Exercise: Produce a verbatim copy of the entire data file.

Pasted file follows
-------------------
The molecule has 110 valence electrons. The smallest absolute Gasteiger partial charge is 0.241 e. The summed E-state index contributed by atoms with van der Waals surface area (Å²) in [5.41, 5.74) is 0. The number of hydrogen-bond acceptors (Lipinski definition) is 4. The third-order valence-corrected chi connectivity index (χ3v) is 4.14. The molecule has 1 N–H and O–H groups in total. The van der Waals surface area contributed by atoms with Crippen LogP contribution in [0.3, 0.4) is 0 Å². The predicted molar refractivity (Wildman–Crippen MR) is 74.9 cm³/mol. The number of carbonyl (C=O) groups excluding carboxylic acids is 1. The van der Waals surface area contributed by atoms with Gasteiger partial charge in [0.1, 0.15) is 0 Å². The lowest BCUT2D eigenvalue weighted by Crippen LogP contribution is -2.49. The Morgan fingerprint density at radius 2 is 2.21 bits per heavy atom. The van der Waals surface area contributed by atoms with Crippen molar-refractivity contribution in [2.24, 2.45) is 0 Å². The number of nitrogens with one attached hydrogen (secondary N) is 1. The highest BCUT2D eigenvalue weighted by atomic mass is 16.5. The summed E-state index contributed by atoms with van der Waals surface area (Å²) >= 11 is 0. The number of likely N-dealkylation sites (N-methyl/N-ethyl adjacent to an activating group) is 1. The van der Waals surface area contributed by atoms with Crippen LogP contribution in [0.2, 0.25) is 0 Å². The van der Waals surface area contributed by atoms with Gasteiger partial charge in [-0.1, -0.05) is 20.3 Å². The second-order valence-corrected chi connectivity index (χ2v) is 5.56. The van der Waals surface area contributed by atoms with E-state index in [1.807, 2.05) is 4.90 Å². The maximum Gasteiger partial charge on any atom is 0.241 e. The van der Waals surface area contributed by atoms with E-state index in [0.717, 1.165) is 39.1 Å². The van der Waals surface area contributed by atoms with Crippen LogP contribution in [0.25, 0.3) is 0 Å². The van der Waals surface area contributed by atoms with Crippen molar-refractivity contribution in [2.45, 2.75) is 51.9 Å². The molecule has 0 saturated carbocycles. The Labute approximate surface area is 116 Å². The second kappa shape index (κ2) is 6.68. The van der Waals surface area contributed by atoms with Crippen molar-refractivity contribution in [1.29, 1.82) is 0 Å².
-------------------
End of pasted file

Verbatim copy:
The molecule has 110 valence electrons. The smallest absolute Gasteiger partial charge is 0.241 e. The summed E-state index contributed by atoms with van der Waals surface area (Å²) in [5.41, 5.74) is 0. The number of hydrogen-bond acceptors (Lipinski definition) is 4. The third-order valence-corrected chi connectivity index (χ3v) is 4.14. The molecule has 1 N–H and O–H groups in total. The van der Waals surface area contributed by atoms with Crippen LogP contribution in [0.3, 0.4) is 0 Å². The predicted molar refractivity (Wildman–Crippen MR) is 74.9 cm³/mol. The number of carbonyl (C=O) groups excluding carboxylic acids is 1. The van der Waals surface area contributed by atoms with Gasteiger partial charge in [0.1, 0.15) is 0 Å². The lowest BCUT2D eigenvalue weighted by Crippen LogP contribution is -2.49. The Morgan fingerprint density at radius 2 is 2.21 bits per heavy atom. The van der Waals surface area contributed by atoms with Crippen molar-refractivity contribution in [2.24, 2.45) is 0 Å². The number of nitrogens with one attached hydrogen (secondary N) is 1. The highest BCUT2D eigenvalue weighted by atomic mass is 16.5. The summed E-state index contributed by atoms with van der Waals surface area (Å²) >= 11 is 0. The number of likely N-dealkylation sites (N-methyl/N-ethyl adjacent to an activating group) is 1. The van der Waals surface area contributed by atoms with Crippen LogP contribution in [0.2, 0.25) is 0 Å². The van der Waals surface area contributed by atoms with Gasteiger partial charge in [-0.1, -0.05) is 20.3 Å². The second-order valence-corrected chi connectivity index (χ2v) is 5.56. The van der Waals surface area contributed by atoms with E-state index in [1.807, 2.05) is 4.90 Å². The maximum Gasteiger partial charge on any atom is 0.241 e. The van der Waals surface area contributed by atoms with E-state index in [0.717, 1.165) is 39.1 Å². The van der Waals surface area contributed by atoms with Crippen LogP contribution in [0.25, 0.3) is 0 Å². The van der Waals surface area contributed by atoms with Crippen molar-refractivity contribution in [2.45, 2.75) is 51.9 Å². The molecule has 0 saturated carbocycles. The Labute approximate surface area is 116 Å². The second kappa shape index (κ2) is 6.68. The van der Waals surface area contributed by atoms with Crippen molar-refractivity contribution in [1.29, 1.82) is 0 Å².